Utility Week 7th May 2017 read more »

Posted: 8 June 2017


The Greens would ditch Hinkley Point C nuclear power plant. New support for fracking to extract shale and coal seam gas is the most striking pledge from the Conservatives, with the easing of planning rules, a new dedicated regulator and more of any future tax revenues going directly to communities hosting shale gas sites. Wind power remains ruled out in England, but offshore wind farms are supported. Labour: Four million homes would be insulated to cut emissions, improve health and lower bills. Fracking would be banned but new nuclear power stations and renewable energy, including tidal lagoons, are supported.

Guardian 7th June 2017 read more »

Posted: 8 June 2017

Energy Costs

Former energy select committee chair Tim Yeo has backed Lord Turner to head the Conservatives mooted review of energy costs if the party is re-elected to government following the general election. The Conservative manifesto includes a pledge to launch a review of energy costs alongside the promise to cap householders’ bills. Yeo, who stood down as a Conservative MP at the 2015 general election and was a shadow environment secretary when the Tories were in opposition, said Turner’s appointment to chair the review would bolster business’ confidence in the exercise. “Adair Turner did a very effective job at chairing the Climate Change Committee (CCC),” said Yeo. “He has a good understanding of economics, gives very clear argument and he looks at the evidence. He’s not a Conservative, but he has the confidence of the business world.”

Utility Week 7th June 2017 read more »

Posted: 8 June 2017

Energy Supplies

Wind, solar and energy efficiency have replaced the vast majority of power previously provided by the UK’s coal fleet, a new analysis shows. Since the start of the coalition government in 2010, coal’s role in the generation mix has fallen to historic lows, culminating in the country’s first coal-free day since the 19th century earlier this year. But the gap has not been plugged by natural gas, the UK’s now primary source of electricity. Renewables and energy efficiency have together covered nearly 85% of the power the UK no longer gets from its coal plants. Though gas power surged in 2016 as coal’s fall accelerated, and may yet rise still in the coming years, it is actually producing significantly less power than it was at the beginning of the decade. The UK’s electricity mix looks very different today than it did seven years ago, when the Conservatives first entered a coalition with the Liberal Democrats. In 2010 fossil fuels were producing nearly 100TWh more power than they are now, while renewable generation more than tripled by 2016, according to official government stats compiled by Biofuelwatch. Wind – mostly onshore, which the Conservatives now oppose – soared from 10.2TWh in the coalition’s first year to 37.5TWh last year. Solar went from practically nothing at the beginning of the decade to more than 10TWh in 2016. UK power demand also fell by 7% over that period, which is mostly down to energy efficiency — although it’s not exactly the same thing.

Energydesk 7th June 2017 read more »

Windy weather helped to push Britain’s renewable energy output to a record high yesterday. Wind turbines, solar panels, biomass plants and hydro-electric plants together generated an average of 19.3 gigawatts of power between 12.30pm and 1pm, according to Drax, which runs a website monitoring the power mix. The output equated to almost 55 per cent of the UK’s electricity needs. Wind turbines generated 9.5 gigawatts of power during the period while solar generated 7.6 gigawatts. With nuclear power plants also generating 8.2 gigawatts, low-carbon power sources together accounted for more than three quarters of the UK generation mix.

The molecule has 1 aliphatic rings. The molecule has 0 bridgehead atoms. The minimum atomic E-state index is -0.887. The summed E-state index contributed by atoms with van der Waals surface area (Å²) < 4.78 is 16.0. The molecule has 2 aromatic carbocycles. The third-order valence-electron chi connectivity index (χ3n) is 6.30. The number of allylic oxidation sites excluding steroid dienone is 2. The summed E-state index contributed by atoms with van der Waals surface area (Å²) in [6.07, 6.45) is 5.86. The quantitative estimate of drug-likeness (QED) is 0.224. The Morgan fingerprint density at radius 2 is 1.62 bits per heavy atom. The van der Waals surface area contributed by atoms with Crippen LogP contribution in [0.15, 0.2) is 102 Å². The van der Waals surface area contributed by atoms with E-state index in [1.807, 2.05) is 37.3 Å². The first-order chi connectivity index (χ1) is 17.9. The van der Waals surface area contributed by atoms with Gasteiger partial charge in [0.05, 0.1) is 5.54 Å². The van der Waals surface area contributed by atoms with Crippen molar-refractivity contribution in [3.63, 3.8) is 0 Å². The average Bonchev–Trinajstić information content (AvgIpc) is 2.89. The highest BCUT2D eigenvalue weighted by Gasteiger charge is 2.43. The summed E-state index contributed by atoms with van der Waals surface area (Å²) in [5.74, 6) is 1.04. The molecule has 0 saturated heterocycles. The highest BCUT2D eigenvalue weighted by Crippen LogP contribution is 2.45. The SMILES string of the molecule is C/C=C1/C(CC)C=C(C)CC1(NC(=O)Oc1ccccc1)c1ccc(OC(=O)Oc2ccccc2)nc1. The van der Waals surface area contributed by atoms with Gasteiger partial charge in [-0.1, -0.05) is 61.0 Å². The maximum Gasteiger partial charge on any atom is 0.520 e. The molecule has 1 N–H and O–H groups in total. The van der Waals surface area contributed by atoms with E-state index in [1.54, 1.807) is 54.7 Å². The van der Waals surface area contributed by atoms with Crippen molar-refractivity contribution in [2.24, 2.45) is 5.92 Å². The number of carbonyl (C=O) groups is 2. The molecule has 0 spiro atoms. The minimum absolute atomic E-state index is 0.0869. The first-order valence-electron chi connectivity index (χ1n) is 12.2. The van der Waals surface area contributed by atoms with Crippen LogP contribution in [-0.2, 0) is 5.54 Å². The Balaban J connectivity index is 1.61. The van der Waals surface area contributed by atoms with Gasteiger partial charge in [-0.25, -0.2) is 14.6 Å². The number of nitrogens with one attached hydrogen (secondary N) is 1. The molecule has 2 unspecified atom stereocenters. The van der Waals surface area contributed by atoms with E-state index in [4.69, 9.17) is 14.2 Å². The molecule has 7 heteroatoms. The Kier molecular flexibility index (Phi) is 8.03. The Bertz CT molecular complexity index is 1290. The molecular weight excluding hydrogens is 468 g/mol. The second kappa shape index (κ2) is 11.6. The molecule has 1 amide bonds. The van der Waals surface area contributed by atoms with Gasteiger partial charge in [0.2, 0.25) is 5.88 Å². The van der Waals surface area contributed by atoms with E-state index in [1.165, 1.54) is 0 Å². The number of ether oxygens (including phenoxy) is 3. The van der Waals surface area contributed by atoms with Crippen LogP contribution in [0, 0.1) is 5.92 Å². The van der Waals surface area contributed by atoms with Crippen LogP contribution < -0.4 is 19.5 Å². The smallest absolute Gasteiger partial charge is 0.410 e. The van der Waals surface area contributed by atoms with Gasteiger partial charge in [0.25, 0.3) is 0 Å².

Times 8th June 2017 read more »

A blustery start to summer has helped the renewable energy industry to its highest ever output as wind turbines and solar panels help to meet more than half of the UK’s electricity demand. National Grid’s data at lunchtime on Wednesday showed that solar panels produced around 7.6GW of electricity while wind farms generated 9.5GW of power. In addition, the UK burnt 2GW of renewable biomass, made from waste wood, and produced a modest amount of hydro electricity to help squeeze traditional power plants off the system. The record 19.3GW output of renewable energy was enough to meet more than 50pc of midday power demand which reached 35.4GW.

Telegraph 7th June 2017 read more »

Posted: 8 June 2017


French nuclear regulator ASN is set to give safety clearance for the nuclear reactor vessel being built for French utility EDF at its Flamanville site, Le Figaro newspaper said on Wednesday. The newspaper said the regulator had provided EDF with elements of a preliminary report that indicate the equipment meets the safety conditions for the reactor to start normally. EDF’s shares closed up 2.2 percent at 9.518 euros. The company declined to comment on the report. An ASN spokeswoman said the investigation was continuing and that the ASN had not taken a decision. She said a provisional ruling would be issued this summer, followed by a final decision in September. Non-approval would have meant billions of euros in extra costs for EDF and jeopardised its planned takeover of nuclear engineering group Areva’s reactor business. Several sources familiar with the situation said the ASN had not yet finalised its technical report on the Flamanville reactor, which is due at the end of June. Once ready, the report will be reviewed by EDF, reactor maker Areva and a group of independent experts who will then issue a non-binding recommendation. Based on this, the ASN is expected to publish a provisional ruling, which will be available for public consultation for at least a month. Because of the summer break, that process is expected to last until September. The ASN is then likely to take a few more weeks to review the outcome of the consultation before it issues a final ruling in September or early October, experts say.

Reuters 7th June 2017 read more »

Posted: 8 June 2017